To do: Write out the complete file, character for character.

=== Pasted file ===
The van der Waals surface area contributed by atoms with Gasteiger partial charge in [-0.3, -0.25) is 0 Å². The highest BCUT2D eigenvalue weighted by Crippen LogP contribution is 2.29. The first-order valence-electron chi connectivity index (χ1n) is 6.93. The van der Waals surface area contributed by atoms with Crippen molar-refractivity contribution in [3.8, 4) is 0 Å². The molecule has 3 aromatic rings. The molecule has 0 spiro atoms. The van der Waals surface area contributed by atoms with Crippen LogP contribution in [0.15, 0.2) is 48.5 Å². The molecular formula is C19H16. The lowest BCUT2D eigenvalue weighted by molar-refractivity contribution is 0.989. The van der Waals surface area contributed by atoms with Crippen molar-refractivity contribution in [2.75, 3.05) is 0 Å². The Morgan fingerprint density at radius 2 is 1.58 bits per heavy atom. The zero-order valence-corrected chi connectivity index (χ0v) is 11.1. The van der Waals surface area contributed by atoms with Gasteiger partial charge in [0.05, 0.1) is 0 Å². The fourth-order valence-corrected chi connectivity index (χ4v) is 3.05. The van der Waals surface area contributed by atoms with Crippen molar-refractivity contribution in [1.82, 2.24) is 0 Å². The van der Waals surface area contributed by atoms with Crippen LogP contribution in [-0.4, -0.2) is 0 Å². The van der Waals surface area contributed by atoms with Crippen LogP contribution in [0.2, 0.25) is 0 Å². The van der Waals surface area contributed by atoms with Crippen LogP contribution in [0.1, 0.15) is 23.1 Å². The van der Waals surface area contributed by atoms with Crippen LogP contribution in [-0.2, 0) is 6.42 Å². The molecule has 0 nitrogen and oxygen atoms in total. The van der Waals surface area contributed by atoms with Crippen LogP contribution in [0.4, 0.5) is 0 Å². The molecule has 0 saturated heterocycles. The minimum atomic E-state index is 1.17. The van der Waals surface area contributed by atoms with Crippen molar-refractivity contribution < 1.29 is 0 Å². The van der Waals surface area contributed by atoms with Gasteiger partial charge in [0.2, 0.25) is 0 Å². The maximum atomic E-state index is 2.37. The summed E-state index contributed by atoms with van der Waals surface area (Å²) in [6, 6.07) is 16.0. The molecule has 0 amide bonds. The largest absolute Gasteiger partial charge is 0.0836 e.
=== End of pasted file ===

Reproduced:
The van der Waals surface area contributed by atoms with Gasteiger partial charge in [-0.3, -0.25) is 0 Å². The highest BCUT2D eigenvalue weighted by Crippen LogP contribution is 2.29. The first-order valence-electron chi connectivity index (χ1n) is 6.93. The van der Waals surface area contributed by atoms with Crippen molar-refractivity contribution in [3.8, 4) is 0 Å². The molecule has 3 aromatic rings. The molecule has 0 spiro atoms. The van der Waals surface area contributed by atoms with Crippen LogP contribution in [0.15, 0.2) is 48.5 Å². The molecular formula is C19H16. The lowest BCUT2D eigenvalue weighted by molar-refractivity contribution is 0.989. The van der Waals surface area contributed by atoms with Crippen molar-refractivity contribution in [2.75, 3.05) is 0 Å². The Morgan fingerprint density at radius 2 is 1.58 bits per heavy atom. The zero-order valence-corrected chi connectivity index (χ0v) is 11.1. The van der Waals surface area contributed by atoms with Gasteiger partial charge in [0.05, 0.1) is 0 Å². The fourth-order valence-corrected chi connectivity index (χ4v) is 3.05. The van der Waals surface area contributed by atoms with Crippen molar-refractivity contribution in [1.82, 2.24) is 0 Å². The van der Waals surface area contributed by atoms with Crippen LogP contribution in [-0.4, -0.2) is 0 Å². The van der Waals surface area contributed by atoms with Crippen LogP contribution in [0.2, 0.25) is 0 Å². The van der Waals surface area contributed by atoms with Crippen LogP contribution in [0.1, 0.15) is 23.1 Å². The van der Waals surface area contributed by atoms with Crippen LogP contribution in [-0.2, 0) is 6.42 Å². The molecule has 0 nitrogen and oxygen atoms in total. The van der Waals surface area contributed by atoms with Crippen LogP contribution in [0.4, 0.5) is 0 Å². The molecule has 0 saturated heterocycles. The minimum atomic E-state index is 1.17. The van der Waals surface area contributed by atoms with Crippen molar-refractivity contribution < 1.29 is 0 Å². The van der Waals surface area contributed by atoms with Gasteiger partial charge in [0.2, 0.25) is 0 Å². The maximum atomic E-state index is 2.37. The summed E-state index contributed by atoms with van der Waals surface area (Å²) in [6, 6.07) is 16.0. The molecule has 0 amide bonds. The largest absolute Gasteiger partial charge is 0.0836 e.